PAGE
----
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Watch List 2024. Venezuela: The Perilous Path to a Key Election

The Venezuelan President of the National Assembly, Venezuelan Opposition Delegate and other officials sign an agreement in Barbados. October 17, 2023. Randy Brooks / AFP
The Venezuelan President of the National Assembly, Venezuelan Opposition Delegate and other officials sign an agreement in Barbados. October 17, 2023. Randy Brooks / AFP

The presidential election due in 2024 offers a chance to advance the cause of a negotiated route out of Venezuela’s protracted political crisis, but one that could easily slip away. A potential boost to prospects of progress came in Barbados, on 17 October 2023, when representatives of Venezuelan President Nicolás Maduro and the main opposition coalition, the Unitary Platform, committed to a set of minimum guarantees for a fair election. While the U.S. government was not party to the accord, it immediately instituted sweeping – albeit reversible – relief from a slew of sanctions it had imposed on Venezuela since 2017, when the Maduro government began tightening its constriction of the country’s democratic space. The accord also led to the release of over twenty political prisoners, as well as a dozen U.S. citizens, including six considered “wrongfully detained”, and allowed an opposition primary election on 22 October, which hardliner María Corina Machado won with over 92 per cent of the vote. As the government had previously barred her and many other opposition members from standing in any election, the primary was a sign it might loosen its grip.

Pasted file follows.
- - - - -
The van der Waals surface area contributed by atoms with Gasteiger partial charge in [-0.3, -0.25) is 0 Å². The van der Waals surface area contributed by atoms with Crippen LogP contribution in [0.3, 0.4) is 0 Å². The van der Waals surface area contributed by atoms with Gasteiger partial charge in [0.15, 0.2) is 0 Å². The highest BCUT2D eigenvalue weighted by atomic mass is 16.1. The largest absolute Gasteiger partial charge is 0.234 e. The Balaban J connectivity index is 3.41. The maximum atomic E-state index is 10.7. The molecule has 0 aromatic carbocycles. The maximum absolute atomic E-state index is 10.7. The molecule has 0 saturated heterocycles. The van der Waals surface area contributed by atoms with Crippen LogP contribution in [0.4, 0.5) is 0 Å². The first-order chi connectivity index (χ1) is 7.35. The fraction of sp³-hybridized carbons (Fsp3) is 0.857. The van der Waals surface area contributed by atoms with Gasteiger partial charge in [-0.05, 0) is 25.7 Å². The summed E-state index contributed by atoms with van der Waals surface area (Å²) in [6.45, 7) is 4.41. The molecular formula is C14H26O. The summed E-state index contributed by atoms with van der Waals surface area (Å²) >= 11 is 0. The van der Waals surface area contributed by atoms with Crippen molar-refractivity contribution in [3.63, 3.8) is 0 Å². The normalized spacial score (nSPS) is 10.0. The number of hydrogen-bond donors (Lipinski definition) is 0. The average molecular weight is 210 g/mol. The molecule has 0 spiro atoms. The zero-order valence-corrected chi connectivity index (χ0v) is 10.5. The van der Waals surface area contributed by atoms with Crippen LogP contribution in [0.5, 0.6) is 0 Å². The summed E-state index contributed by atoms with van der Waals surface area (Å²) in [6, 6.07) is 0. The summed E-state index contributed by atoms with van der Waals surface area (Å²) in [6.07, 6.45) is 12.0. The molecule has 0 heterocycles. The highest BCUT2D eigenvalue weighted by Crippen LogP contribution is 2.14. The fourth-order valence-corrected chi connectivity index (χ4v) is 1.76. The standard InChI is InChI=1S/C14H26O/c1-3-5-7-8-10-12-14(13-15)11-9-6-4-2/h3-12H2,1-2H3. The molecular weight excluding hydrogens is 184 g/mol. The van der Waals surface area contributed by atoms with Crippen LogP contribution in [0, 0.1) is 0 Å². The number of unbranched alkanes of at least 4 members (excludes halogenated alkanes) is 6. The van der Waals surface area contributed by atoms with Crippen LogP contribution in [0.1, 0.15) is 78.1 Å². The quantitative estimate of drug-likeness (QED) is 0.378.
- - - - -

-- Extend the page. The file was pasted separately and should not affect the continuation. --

The advances represented by the Barbados deal are fragile, however, and the risk of backsliding is high. While previously abstentionist opposition figures like Machado have embraced the electoral route to ending over two decades of rule by chavismo, the movement established by the late President Hugo Chávez, the government’s commitment to holding credible polls appears lukewarm at best. The government-controlled Supreme Court ordered the opposition primary result “suspended” pending investigation of alleged “serious irregularities”. When the EU renewed for six months its sanctions on individual government figures, Maduro’s chief negotiator, Jorge Rodríguez, threatened to withdraw the commitment the government had made in Barbados to invite an EU mission to observe the election. Machado, meanwhile, is still subject to a ban on her standing as a candidate. In Washington, the Biden administration remains publicly committed to scale sanctions back up if it deems Maduro is not honouring his government’s pledges in Barbados, although senior U.S. officials appear keen to avoid having to make that determination.

At the same time, concerns have mounted in Latin America and beyond over the government’s decision to try forcing concessions from neighbouring Guyana over the Essequibo region, administered by Georgetown but claimed by Caracas. In 2018, the UN Secretary-General referred the sovereignty dispute to the International Court of Justice. But the Maduro government maintains that it does not recognise the Court’s jurisdiction in the matter. On 3 December, it held a referendum to obtain the public’s backing for creating a state of “Guayana Esequiba”. Its bellicose words have alarmed neighbouring countries, although the risk that it would take military action to enforce its claim so far appears low. Instead, its posturing on Essequibo seems designed to bolster Maduro’s election campaign, sideline the opposition and maybe provide an excuse for suspending the presidential race, should the government consider it expedient.

In these circumstances, the EU and its member states should:

  • Discreetly encourage the Maduro government to admit EU election observers, while pressing Caracas to adopt at least some recommendations from the mission that the EU sent in 2021. New observers should be given free access to polling sites and be allowed to publish their conclusions.
  • Continue to seek stronger coordination of Venezuela policy, including with respect to conditions for sanctions relief and urging progress in government-opposition negotiations, among EU member-states as well as between the EU and other key players, especially the U.S. and concerned Latin American states, above all Colombia and Brazil.